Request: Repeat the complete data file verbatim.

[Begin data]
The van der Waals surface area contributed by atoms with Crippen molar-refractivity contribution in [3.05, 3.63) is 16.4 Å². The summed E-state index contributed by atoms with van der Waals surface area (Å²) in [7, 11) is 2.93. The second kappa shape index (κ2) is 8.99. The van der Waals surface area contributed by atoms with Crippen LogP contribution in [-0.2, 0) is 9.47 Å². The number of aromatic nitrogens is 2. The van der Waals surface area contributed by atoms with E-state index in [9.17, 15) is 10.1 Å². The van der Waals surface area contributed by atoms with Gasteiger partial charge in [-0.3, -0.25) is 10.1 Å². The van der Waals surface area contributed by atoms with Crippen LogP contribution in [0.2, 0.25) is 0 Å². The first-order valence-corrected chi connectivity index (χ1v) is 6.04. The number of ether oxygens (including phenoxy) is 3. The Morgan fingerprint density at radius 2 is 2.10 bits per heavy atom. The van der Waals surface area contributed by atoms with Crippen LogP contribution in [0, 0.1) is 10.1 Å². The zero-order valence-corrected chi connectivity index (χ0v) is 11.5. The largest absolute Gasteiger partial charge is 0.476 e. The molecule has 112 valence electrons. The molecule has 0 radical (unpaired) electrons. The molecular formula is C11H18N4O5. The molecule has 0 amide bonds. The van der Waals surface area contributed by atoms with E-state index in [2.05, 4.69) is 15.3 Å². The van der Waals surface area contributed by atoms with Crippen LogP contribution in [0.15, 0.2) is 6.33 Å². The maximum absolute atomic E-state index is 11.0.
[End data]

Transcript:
The van der Waals surface area contributed by atoms with Crippen molar-refractivity contribution in [3.05, 3.63) is 16.4 Å². The summed E-state index contributed by atoms with van der Waals surface area (Å²) in [7, 11) is 2.93. The second kappa shape index (κ2) is 8.99. The van der Waals surface area contributed by atoms with Crippen LogP contribution in [-0.2, 0) is 9.47 Å². The number of aromatic nitrogens is 2. The van der Waals surface area contributed by atoms with E-state index in [9.17, 15) is 10.1 Å². The van der Waals surface area contributed by atoms with Gasteiger partial charge in [-0.3, -0.25) is 10.1 Å². The van der Waals surface area contributed by atoms with Crippen LogP contribution in [0.2, 0.25) is 0 Å². The first-order valence-corrected chi connectivity index (χ1v) is 6.04. The number of ether oxygens (including phenoxy) is 3. The Morgan fingerprint density at radius 2 is 2.10 bits per heavy atom. The van der Waals surface area contributed by atoms with Crippen LogP contribution in [0, 0.1) is 10.1 Å². The zero-order valence-corrected chi connectivity index (χ0v) is 11.5. The largest absolute Gasteiger partial charge is 0.476 e. The molecule has 112 valence electrons. The molecule has 0 radical (unpaired) electrons. The molecular formula is C11H18N4O5. The molecule has 0 amide bonds. The van der Waals surface area contributed by atoms with E-state index in [2.05, 4.69) is 15.3 Å². The van der Waals surface area contributed by atoms with Crippen LogP contribution in [0.15, 0.2) is 6.33 Å². The maximum absolute atomic E-state index is 11.0.